Former U.S. Agriculture Secretary Tom Vilsack sees parallels between Silicon Valley and the heartland that lend themselves to a greater use of technology and artificial intelligence to reduce the environmental impact of food production, improve farmers’ bottom lines and feed a growing population.
“The people who were entrepreneurial in Silicon Valley were willing to take a risk of being wrong, or taking a risk of thinking they were going to develop something and being willing to change direction,” Vilsack said Wednesday at a discussion of the role that artificial intelligence and technology can play in the food system. “Farmers are the same way. They take enormous risk.”
The challenge, the former two-term Democratic Iowa governor said during a discussion of the role of artificial intelligence and technology in the food system, is how to manage that risk.
“In order to ensure the profitability of farming in the future,” he said. “there is going to be greater risk.”
Vilsack, now the president and chief executive of the U.S. Dairy Export Council, was part of a discussion at Google’s Chicago offices of “Refresh: Food + Tech, from Soil to Supper,” a report by a working group of farmers, small business owners, researchers, corporate partners, nonprofit leaders, educators, community organizers and innovators working across the food system to look at the intersection of food and technology. The report received financial support from Google.
One conclusion is that artificial intelligence — a term referring to automated systems that can make decisions or simulate humanlike reasoning — will be necessary to meet the demands of increasing food production by 25 to 70 percent in order to feed as many as 10 billion more people globally by 2050.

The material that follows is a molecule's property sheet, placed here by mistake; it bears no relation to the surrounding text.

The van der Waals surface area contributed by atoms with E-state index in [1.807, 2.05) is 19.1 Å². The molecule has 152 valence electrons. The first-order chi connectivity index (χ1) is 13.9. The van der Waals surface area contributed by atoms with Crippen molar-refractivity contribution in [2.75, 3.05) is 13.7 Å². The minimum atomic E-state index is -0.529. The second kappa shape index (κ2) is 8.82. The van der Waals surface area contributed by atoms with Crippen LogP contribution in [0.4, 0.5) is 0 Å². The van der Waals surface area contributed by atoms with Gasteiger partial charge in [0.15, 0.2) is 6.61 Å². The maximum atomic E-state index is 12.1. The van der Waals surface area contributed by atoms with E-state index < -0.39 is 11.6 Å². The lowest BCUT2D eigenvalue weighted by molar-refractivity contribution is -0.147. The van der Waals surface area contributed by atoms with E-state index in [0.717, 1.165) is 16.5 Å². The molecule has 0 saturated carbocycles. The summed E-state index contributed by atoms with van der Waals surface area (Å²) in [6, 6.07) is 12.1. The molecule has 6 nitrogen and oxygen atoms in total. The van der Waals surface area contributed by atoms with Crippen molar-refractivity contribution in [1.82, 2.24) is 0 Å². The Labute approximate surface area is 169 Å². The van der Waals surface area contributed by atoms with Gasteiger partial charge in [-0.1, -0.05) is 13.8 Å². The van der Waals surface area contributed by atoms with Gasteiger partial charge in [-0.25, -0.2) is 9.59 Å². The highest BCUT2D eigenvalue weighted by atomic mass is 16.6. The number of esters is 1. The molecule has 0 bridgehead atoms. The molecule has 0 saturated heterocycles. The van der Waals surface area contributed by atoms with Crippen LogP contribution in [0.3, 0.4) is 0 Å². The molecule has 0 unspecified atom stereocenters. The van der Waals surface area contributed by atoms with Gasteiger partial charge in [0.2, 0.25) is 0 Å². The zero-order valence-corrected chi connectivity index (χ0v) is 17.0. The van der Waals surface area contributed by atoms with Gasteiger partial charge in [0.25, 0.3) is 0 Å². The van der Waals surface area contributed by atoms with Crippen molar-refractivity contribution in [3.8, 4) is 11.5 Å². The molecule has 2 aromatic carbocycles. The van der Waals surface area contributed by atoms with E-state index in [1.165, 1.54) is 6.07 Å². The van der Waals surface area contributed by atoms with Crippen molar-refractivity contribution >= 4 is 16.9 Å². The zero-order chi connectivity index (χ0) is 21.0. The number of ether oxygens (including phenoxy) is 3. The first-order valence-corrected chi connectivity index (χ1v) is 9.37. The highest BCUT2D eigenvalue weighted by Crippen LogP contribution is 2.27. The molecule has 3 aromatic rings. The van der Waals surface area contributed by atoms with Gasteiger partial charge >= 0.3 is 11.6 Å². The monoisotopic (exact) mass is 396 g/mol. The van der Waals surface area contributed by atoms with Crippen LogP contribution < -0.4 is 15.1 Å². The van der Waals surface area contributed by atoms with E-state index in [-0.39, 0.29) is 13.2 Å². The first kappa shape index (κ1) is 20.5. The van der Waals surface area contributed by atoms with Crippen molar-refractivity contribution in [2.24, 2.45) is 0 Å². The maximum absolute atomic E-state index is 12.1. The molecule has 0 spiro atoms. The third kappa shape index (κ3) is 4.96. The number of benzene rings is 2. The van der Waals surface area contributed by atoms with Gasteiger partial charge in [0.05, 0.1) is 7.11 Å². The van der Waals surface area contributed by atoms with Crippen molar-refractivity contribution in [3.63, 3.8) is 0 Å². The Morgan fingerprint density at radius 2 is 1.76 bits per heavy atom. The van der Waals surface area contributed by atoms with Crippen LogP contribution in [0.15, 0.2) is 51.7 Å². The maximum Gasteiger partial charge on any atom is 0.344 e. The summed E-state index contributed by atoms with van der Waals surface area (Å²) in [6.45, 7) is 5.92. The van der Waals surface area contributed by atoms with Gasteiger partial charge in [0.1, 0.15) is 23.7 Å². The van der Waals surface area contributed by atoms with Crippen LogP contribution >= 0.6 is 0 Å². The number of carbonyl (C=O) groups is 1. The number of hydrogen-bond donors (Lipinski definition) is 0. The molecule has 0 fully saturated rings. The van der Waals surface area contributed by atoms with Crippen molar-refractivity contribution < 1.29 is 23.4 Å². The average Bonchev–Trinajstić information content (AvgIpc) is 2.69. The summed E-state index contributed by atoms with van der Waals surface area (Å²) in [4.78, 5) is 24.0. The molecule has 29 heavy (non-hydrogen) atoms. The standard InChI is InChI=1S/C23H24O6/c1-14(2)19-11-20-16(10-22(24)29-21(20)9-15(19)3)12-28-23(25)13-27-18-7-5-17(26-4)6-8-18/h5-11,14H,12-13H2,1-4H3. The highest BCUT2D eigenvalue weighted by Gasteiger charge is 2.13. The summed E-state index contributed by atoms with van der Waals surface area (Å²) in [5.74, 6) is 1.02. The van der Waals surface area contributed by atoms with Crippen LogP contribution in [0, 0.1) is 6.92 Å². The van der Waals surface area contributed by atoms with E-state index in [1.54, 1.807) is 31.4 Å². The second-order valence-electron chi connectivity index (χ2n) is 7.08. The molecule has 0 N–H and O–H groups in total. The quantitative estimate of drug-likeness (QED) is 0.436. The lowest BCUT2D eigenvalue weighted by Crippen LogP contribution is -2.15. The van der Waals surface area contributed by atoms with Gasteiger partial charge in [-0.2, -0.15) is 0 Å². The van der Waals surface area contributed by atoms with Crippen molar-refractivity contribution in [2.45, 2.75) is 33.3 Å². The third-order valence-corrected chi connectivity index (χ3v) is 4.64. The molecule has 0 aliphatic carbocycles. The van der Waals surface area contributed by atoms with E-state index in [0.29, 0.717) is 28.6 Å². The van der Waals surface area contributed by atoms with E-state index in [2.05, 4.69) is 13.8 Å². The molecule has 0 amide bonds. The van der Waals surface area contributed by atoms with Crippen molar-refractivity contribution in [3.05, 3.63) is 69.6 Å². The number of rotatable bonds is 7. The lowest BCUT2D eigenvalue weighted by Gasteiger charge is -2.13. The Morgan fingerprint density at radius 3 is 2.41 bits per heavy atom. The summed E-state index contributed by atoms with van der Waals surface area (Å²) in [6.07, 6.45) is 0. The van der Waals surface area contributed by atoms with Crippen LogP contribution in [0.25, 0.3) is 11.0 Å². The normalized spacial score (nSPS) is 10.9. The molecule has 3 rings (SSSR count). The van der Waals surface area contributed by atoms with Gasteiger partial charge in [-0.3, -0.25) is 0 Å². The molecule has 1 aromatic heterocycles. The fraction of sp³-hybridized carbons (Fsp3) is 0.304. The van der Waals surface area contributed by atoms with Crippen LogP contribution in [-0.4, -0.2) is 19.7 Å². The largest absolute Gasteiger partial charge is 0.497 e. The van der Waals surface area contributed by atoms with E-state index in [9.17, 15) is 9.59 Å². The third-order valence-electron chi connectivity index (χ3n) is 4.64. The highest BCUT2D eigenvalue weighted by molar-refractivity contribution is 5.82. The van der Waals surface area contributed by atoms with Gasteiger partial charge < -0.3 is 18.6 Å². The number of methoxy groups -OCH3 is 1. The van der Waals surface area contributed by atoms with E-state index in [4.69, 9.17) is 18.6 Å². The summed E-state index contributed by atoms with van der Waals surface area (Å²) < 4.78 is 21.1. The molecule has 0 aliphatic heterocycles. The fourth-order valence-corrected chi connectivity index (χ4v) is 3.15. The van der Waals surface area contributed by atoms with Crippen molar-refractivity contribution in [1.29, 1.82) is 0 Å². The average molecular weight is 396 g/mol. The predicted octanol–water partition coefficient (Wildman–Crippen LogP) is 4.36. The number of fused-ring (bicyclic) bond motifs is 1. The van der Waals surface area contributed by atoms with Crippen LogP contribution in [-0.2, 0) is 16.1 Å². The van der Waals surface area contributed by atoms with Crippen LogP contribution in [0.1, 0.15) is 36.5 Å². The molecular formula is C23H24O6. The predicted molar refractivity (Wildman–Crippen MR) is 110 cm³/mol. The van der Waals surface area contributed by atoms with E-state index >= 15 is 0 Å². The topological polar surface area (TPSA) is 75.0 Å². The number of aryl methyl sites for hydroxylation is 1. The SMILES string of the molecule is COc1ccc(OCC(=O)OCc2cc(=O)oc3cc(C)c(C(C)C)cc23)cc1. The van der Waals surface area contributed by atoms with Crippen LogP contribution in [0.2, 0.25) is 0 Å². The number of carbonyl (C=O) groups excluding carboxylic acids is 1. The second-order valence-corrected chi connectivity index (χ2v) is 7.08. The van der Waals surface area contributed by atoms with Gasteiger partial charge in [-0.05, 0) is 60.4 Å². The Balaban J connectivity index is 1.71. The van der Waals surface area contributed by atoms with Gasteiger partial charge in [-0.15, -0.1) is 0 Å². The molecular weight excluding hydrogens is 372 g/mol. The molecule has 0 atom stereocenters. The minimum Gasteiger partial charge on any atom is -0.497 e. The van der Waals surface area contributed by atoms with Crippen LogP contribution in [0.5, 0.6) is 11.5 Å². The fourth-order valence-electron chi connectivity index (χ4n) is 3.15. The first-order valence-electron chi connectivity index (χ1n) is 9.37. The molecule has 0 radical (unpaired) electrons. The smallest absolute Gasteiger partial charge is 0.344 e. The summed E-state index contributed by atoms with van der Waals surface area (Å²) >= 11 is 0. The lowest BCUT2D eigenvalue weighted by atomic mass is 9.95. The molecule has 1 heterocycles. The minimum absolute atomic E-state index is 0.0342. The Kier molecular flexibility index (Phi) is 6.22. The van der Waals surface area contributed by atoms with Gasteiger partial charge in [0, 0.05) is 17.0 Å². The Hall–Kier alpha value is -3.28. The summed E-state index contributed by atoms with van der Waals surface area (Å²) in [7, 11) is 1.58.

Put another way, farmers will need to grow more food in the next 30 years than they have in the last 8,000 — and with fewer acres and fewer people wanting to be farmers.
One of the risks farmers will face is climate change, Vilsack said.
“Call it what you want, blame whatever you want, the reality is the world is growing getting warmer,” he said. “That carries consequences of where you’re going to grow things, how you’re going to grow things, what you’re going to grow, what pest and diseases we don’t even know about are going to crop up.
“The pace of change is so incredibly rapid now — the pace of change in the climate, the pace of change in the global economy, the pace of change in technology, you can’t keep up with it,” he said. “That creates a lot on insecurity.”
There are a lot “unearthed opportunities, to use a little bit of a farming pun,” said Ali Lange of Google.
She foresees greater use of data for precision farming that allows fertilizers and pesticides to be tailored for each acre. Some farmers are using artificial intelligence apps that recognize plant disease as well as ripeness of fruits and vegetables. Livestock producers are using a sort of “FitBit” for cows to monitor their health and fertility.
Grocery store loyalty cards can be used to improve the availability of produce while reducing food waste, she added.
Though there are a lot of exciting things happening in technology that might improve the food system, it’s still the early days for artificial intelligence, said Ankita Raturi of the U.S. Department of Agriculture.
“I think we have a long way to go before we start deploying Siri for farms,” she said. “We need fundamental technical infrastructure right now … very basic building blocks. What are the fundamental pieces we need to build first, and then people can imagine what other tools might be able to do.”
There was agreement that farmers are open to adopting artificial intelligence, but Vilsack warned there are issues about the collection and ownership of information and how it is used.
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“Who owns this, who collects it, how is it being used, where’s it going?” he asked. “Our ability to advance new innovations far outpaces our ability to answer these ethical, moral dilemmas that ultimately arise as a result of technology.”
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